Helpful – content should help with any uncertainties that customers might face and provide information before any questions arise. You must have an FAQ page, in addition to that, a call center and customer chat always help. If your UX is rather poor, as a last resort you can make your sales team do the heavy lifting, however, you shouldn’t rely on it too much or expect the same return as a great website design would have.
Logistics. We are sure that you already have good logistics in place, obviously, without it any business won’t be successful. But are your partners ready for a possible production ramp-up in a matter of days? Where do you get your raw materials or products from? Might start by contacting other suppliers maybe? Is your staff equipped to take on more orders? Might need to hire some part-time help Every aspect should be thought of and covered.
Make sure that your partners care about the final product as much as you do and that the customers’ first interaction with the product is always pleasant. Wrapping, looks, feel and smell of a new product is something customers get to experience once. You shouldn’t neglect the post-purchase journey just because the product has left the warehouse and it’s not your responsibility anymore.
If you are not a technical person yourself, make sure your IT department is on top of things- patches to your store are up to date, 3rd party connections are secure and there are no apparent vulnerabilities to exploit.
Where to host your store is one of the most important tech decisions you will have to make. Safety, speed, and reliability are just some areas that should be considered, for more technical information, we would suggest looking up topics on how to choose a hosting provider.
As for the sales side of things, hosting features we are interested in are;
Ability to scale, no matter how many visitors you have per month be it 1000 or 100k, your web hosting provider should be able to handle current load and several times more at least with no lag or crashes.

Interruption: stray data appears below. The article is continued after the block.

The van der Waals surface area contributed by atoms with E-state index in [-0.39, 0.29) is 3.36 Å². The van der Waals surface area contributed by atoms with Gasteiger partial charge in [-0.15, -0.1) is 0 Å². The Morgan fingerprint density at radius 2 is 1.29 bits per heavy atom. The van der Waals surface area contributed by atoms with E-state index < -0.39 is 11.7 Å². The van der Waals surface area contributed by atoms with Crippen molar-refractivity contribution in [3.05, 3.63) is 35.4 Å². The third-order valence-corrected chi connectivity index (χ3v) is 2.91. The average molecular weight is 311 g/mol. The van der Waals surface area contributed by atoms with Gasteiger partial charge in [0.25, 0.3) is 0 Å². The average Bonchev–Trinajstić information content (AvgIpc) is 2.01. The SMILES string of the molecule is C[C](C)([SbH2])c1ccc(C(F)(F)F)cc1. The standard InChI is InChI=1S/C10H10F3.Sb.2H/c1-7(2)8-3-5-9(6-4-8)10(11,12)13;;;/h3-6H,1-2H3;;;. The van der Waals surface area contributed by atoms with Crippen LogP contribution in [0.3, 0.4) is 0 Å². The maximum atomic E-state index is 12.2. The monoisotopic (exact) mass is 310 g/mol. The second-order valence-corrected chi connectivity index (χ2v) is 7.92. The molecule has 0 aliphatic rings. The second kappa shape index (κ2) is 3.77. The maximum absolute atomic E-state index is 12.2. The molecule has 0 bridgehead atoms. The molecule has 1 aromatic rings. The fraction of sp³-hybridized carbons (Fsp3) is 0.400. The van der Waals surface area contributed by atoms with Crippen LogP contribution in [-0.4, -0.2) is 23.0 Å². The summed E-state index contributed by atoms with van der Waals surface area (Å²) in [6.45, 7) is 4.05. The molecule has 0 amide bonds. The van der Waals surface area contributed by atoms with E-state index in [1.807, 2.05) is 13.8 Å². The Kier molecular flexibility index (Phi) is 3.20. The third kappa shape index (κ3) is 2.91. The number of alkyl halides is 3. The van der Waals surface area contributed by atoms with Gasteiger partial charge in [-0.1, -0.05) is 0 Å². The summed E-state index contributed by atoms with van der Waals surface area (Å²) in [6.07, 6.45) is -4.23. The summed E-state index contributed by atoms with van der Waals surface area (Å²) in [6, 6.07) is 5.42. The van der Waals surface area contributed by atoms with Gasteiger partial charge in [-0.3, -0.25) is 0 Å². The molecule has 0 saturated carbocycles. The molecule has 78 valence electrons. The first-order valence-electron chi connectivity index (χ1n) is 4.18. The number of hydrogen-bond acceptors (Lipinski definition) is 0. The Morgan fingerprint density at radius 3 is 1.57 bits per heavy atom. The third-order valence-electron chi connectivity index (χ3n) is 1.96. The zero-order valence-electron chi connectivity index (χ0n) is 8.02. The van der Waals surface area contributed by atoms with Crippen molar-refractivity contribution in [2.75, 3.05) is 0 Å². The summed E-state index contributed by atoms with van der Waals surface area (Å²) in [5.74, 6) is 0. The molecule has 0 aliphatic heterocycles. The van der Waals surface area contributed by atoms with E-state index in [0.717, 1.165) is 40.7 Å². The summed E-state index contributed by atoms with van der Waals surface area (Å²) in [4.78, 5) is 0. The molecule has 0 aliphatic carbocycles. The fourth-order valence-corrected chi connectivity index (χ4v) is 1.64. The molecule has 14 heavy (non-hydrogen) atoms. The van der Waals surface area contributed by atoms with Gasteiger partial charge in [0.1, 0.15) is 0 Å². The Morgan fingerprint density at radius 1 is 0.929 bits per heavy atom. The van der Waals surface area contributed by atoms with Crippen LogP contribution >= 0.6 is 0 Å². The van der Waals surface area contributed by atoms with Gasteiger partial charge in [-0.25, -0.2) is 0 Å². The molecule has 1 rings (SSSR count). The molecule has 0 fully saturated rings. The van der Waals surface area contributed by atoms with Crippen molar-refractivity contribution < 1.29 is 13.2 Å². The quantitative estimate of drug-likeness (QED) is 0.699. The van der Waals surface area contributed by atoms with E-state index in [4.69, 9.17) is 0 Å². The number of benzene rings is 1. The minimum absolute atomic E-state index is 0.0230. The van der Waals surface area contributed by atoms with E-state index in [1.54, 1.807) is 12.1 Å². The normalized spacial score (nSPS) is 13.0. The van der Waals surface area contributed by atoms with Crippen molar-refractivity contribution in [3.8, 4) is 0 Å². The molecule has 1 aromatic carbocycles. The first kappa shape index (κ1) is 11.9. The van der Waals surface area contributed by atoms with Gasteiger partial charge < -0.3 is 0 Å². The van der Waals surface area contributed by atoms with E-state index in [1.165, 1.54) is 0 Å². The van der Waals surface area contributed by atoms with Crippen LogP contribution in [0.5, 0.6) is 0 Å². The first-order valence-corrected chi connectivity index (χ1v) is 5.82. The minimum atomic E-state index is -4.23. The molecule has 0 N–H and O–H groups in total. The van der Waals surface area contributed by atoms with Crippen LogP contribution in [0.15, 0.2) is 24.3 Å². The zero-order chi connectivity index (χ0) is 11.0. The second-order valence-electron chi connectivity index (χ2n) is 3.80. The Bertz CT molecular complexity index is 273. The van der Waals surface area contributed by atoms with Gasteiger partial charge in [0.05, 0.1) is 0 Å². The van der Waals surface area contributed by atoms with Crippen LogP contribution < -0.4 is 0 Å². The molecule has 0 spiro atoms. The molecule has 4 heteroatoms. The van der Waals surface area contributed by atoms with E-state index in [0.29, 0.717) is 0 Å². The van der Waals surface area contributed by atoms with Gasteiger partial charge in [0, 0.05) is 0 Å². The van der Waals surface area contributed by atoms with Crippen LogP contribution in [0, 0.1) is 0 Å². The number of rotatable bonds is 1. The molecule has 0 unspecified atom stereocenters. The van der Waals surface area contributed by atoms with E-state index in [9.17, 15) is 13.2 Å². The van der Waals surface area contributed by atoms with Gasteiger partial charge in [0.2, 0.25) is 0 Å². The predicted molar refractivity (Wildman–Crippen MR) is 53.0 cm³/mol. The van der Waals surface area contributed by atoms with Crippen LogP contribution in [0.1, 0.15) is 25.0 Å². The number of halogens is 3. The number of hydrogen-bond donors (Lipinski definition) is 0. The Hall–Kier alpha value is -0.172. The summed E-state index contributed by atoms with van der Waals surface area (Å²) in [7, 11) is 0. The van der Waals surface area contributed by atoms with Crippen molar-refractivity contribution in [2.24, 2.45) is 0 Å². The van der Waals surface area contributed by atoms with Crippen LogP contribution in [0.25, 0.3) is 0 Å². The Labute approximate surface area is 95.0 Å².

Downtime – how much downtime can you expect from the provider? Remember that time spent dealing with server issues will be added on top of other, development or setup related issues. Choosing a reliable host with very little downtime is essential. Also SEO, more downtime means a lesser priority on search engine rankings.
Support – are the representatives of the provider helpful, knowledgeable and most important fast? Do they respond to your issues at any time of the day or when they are ready to deal with it?
What if your servers are up and running but your store is still experiencing downtime? Many store owners have no idea where to start when an issue arises or even how to put an action plan in place to prevent or at least mitigate the effects of the disaster.
There are several tools and apps that follow along with the state of your store, however, since there is a lot of money in the industry you can be sure that service providers will crank up the prices accordingly.
In order to justify the price tag there usually are numerous features included (we will not discuss the need for all features here) and usually a cumbersome set-up process that only can be done by your IT guy or a dedicated person from the service company itself.
Magebee is an uptime monitoring app tailored specifically for Magento stores. Monitor up to 10 stores and receive notifications anytime there is something wrong with your store. It is cheap ($24) and has all of the features unlocked in the basic version. You can set it up by entering the URL of your store and try it out for a month.
The above article begs the question; where do you want to be in case your sales targets aren’t met? Keeping a sharp eye on your progress will help you understand your goals in a clearer way and help you streamline your plan as well.
Think we missed out on something? Let us know in the comments below and we will get back to you.